Bionic Commando Updated Hands-on

We swing around town in the latest version of Capcom's classic NES game of the same name and chat with the developer.

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We've been following Bionic Commando since it was announced late last year to see how Capcom and Swedish developer Grin are updating the fan-favorite character. We had seen the game on and off in the months since it was revealed, but hadn't had the chance to clock in some quality time with it until recently, when we were able to try work-in-progress versions of the PC and Xbox 360 games in Las Vegas.

The version on display at Capcom's media event was a multilevel sampler that let us check out chunks of various levels to give us a taste of what to expect. The first two level samples we tried were from the start of the game and functioned as a tutorial to familiarize us with Nathan Spencer's abilities. The levels had us heading to set check points within the level, which kicked us to the next area. The focus of the first chunk we played was to get the hang of swinging with Nathan's bionic arm in some city ruins we'd seen before. The mechanic has changed a bit since we saw it last--Grin has added a visual cue in the form of a new reticle, which lets you know the best time to release.

The second area we went to was also in the city and started to layer in some new stuff. A conveniently placed weapon pod let us pick up a weapon as we explored. Another pod was on hand, although we weren't able to do much with it because Grin had disabled the hacking minigame for the purposes of the demo. From the sound of it, the final game will feature pods you'll be able to hack into with your arm. As we progressed through the level, we were able to try grappling objects and pulling at them, which in this case was debris at the side of a building. Once the object was pulled clear, we were able to swing into the building and start exploring, which segued nicely into some indoor combat where we were able to try out a classic move and use the arm's grapple to snatch pickups just out of reach. As we exited through the other side of the building, we were clued in to the proper way to punch debris at an enemy. The three-step process was easy and, thanks to some pretty generous targeting, satisfying. You simply punch a large piece of debris in front of you, jump, and punch it again while facing an enemy. This sends the goods right at your foe. We were also able to collect the game's classic machine gun and learn about focused targeting, which simply zooms in your view and lets you target specific spots on a foe.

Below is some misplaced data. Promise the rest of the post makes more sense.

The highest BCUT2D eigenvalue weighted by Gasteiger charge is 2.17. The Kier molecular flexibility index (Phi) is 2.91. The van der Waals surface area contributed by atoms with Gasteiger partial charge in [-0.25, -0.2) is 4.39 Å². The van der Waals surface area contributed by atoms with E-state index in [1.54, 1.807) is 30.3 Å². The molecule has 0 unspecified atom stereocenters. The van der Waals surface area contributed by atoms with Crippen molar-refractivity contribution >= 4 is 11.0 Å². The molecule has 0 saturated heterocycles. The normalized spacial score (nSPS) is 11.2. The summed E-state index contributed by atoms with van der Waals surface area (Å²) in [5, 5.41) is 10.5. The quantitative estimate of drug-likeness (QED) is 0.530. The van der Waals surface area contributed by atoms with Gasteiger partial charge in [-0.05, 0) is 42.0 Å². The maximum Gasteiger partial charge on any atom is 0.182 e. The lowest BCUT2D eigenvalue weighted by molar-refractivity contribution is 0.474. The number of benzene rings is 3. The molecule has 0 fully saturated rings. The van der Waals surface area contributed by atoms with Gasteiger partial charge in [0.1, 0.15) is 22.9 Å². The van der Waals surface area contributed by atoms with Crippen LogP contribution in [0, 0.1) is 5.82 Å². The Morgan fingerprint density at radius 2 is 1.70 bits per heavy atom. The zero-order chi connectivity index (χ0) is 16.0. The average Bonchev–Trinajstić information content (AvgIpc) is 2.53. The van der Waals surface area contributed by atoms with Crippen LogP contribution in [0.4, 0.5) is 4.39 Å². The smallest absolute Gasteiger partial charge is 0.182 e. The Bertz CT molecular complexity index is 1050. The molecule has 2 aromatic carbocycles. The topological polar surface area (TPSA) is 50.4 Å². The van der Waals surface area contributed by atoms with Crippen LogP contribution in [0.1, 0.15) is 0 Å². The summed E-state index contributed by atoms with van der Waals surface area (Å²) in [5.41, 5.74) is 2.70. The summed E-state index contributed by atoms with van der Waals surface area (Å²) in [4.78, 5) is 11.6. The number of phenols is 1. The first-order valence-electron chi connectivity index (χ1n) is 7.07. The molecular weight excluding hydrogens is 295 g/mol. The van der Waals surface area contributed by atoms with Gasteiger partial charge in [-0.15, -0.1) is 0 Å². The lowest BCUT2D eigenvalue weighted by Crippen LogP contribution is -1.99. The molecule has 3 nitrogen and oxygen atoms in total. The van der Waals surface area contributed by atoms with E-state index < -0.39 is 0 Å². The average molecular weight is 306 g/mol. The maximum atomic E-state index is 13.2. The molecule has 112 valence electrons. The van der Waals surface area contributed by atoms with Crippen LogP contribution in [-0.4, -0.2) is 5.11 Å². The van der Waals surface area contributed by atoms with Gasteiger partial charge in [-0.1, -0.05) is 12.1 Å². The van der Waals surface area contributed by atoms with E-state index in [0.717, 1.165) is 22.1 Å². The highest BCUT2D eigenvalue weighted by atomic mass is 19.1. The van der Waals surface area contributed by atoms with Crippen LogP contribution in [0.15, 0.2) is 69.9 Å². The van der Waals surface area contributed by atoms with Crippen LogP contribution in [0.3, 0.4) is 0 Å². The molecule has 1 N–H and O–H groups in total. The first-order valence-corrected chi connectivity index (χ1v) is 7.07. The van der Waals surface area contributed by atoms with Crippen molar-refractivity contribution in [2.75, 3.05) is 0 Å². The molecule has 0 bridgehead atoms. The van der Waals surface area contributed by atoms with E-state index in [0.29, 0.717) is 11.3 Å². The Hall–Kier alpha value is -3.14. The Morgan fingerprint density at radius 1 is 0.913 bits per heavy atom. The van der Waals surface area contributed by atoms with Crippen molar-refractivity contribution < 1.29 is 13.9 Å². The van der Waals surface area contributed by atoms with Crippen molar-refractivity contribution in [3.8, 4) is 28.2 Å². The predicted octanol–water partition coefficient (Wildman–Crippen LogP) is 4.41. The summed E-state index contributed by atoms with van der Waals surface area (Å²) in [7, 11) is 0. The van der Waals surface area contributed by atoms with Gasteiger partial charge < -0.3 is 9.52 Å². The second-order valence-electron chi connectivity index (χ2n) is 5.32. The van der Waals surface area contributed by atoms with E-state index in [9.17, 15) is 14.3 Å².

The next area was a flooded zone that forced us to stay to the rooftops of submerged buildings. Unfortunately, cool as the bionic arm is, your character is not much of a swimmer. The focus in the level is to acquaint you with the tarantula weapon, which is a rocket launcher that fires homing missiles that zero in on targets you mark. The tarantula was a handy little piece of ordinance and made short work of our humanoid foes. Unfortunately, we got a little trigger happy and were running low on ammo when a small airship boss cruised onto the scene. The battle appeared to have at least two possible ways to go. If we'd saved tarantula ammo, we could have targeted it and hurled missiles at it until it died. But since we didn't, we got to explore the more physical method of fighting: locking on to the robot with our zip line and doing a zip kick at it. The method worked pretty well, although the challenge was to make sure we didn't wind up jumping back after a kick with nowhere to go but down.

The next level we checked out was a jungle area that showcased the variety of levels in the game. The lush tropical environment afforded us many swinging options, thanks to the trees spread throughout it. On our trip through the trees, we were able to pick up a shotgun from a weapon pod and take out enemies. The end of the level found us facing off against an exoskeleton-wearing enemy who had a specific weak spot we had to zip kick. The final area we checked out was a massive indoor space designed to let us swing around and get the hang of the unique mechanic.

In addition to checking out the game ourselves, we were able to get some time with Grin, who walked us through some points in the game and showed off a new trailer. While the trailer showcased some neat stuff, such as the Rad Spencer in-game model you'll unlock by having Bionic Commando Rearmed, the big news was about multiplayer. Specific details were scarce--except for the team's desire to ensure that the game modes are understandable to players of all skill levels--but you can expect a minimum of Capture the Flag and Deathmatch modes. The other interesting bit is that a separate team within Grin is handling the chores on the game. Based on the trailer, it appears the whip is something that will come in quite handy, allowing you to latch on to foes and shoot them up in the air.

The visuals in the two demos were quite pretty, albeit in need of some mild sharpening up on the Xbox 360. The PC game had the edge in overall resolution when compared to the Xbox 360 game. The ruined city areas felt alive and creepy, thanks to detailed art and little touches such as dust clouds and the devastated look of the city.

The game's music cultivated a nice retro mood with orchestrated makeovers for tunes from the classic game. Beyond that, audio was still pretty low key in the levels we tried. Nathan is not chatty, and the folks he encounters aren't either.

While we wish we could have seen more, we're pleased by how Bionic Commando is shaping up. The game continues to head in a promising direction and mix its cool, modern look with some old-school touches. If you're a fan of the original game, you'll want to check this game out when it hits.

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